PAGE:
7/7 bombings anniversary

    Ten years after the terror attacks, is Britain an altered state?
    Beautiful evening dresses are some of the loveliest Donatella has created

    Versace haute couture review

    Beautiful evening dresses are some of the loveliest Donatella has ever created
    No hope and no jobs, so Gaza's young risk their lives, climb the fence and run for it

    No hope and no jobs in Gaza

    So the young risk their lives and run for it
    Fashion apps: Retailers roll together shopping and social networking for mobile customers

    Fashion apps

    Retailers roll together shopping and social networking for mobile customers
    The Greek referendum exposes a gaping hole at the heart of the European Union – its distinct lack of any genuine popular legitimacy

    Gaping hole at the heart of the European Union

    Treatment of Greece has shown up a lack of genuine legitimacy
    Number of young homeless in Britain 'more than three times the official figures'

    'Everything changed when I went to the hostel'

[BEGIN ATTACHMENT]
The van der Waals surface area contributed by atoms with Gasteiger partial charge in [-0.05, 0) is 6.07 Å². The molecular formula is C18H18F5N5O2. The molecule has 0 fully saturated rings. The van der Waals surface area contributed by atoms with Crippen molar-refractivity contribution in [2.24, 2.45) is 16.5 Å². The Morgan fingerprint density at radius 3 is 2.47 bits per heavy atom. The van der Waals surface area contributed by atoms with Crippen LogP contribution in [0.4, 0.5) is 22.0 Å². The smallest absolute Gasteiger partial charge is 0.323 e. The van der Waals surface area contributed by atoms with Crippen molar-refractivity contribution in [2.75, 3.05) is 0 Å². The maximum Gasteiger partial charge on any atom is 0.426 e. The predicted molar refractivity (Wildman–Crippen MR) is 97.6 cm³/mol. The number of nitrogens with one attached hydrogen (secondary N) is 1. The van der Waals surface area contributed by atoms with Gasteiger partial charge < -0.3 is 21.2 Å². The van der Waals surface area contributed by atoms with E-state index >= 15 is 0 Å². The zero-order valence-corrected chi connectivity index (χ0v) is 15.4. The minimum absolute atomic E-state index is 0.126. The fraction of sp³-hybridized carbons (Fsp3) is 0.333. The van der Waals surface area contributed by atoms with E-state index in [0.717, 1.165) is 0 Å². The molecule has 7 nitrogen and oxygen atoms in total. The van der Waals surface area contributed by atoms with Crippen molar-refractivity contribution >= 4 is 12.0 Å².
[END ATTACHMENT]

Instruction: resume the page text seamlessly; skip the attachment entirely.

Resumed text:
Number of young homeless people in Britain is 'more than three times the official figures'
    Compton Cricket Club

    Compton Cricket Club

    Portraits of LA cricketers from notorious suburb to be displayed in London
    London now the global money-laundering centre for the drug trade, says crime expert

    Wlecome to London, drug money-laundering centre for the world

    'Mexico is its heart and London is its head'
    The Buddhist temple minutes from Centre Court that helps a winner keep on winning

    The Buddhist temple minutes from Centre Court

    It helps a winner keep on winning
    Is this the future of flying: battery-powered planes made of plastic, and without flight decks?

    Is this the future of flying?

    Battery-powered planes made of plastic, and without flight decks
    Isis are barbarians – but the Caliphate is a dream at the heart of all Muslim traditions

    Isis are barbarians

    but the Caliphate is an ancient Muslim ideal
    The Brink's-Mat curse strikes again: three tons of stolen gold that brought only grief

    Curse of Brink's Mat strikes again

    Death of John 'Goldfinger' Palmer the latest killing related to 1983 heist
    Greece debt crisis: 'The ministers talk to us about miracles' – why Greeks are cynical ahead of the bailout referendum

    'The ministers talk to us about miracles'

    Why Greeks are cynical ahead of the bailout referendum
    Call of the wild: How science is learning to decode the way animals communicate

    Call of the wild

    How science is learning to decode the way animals communicate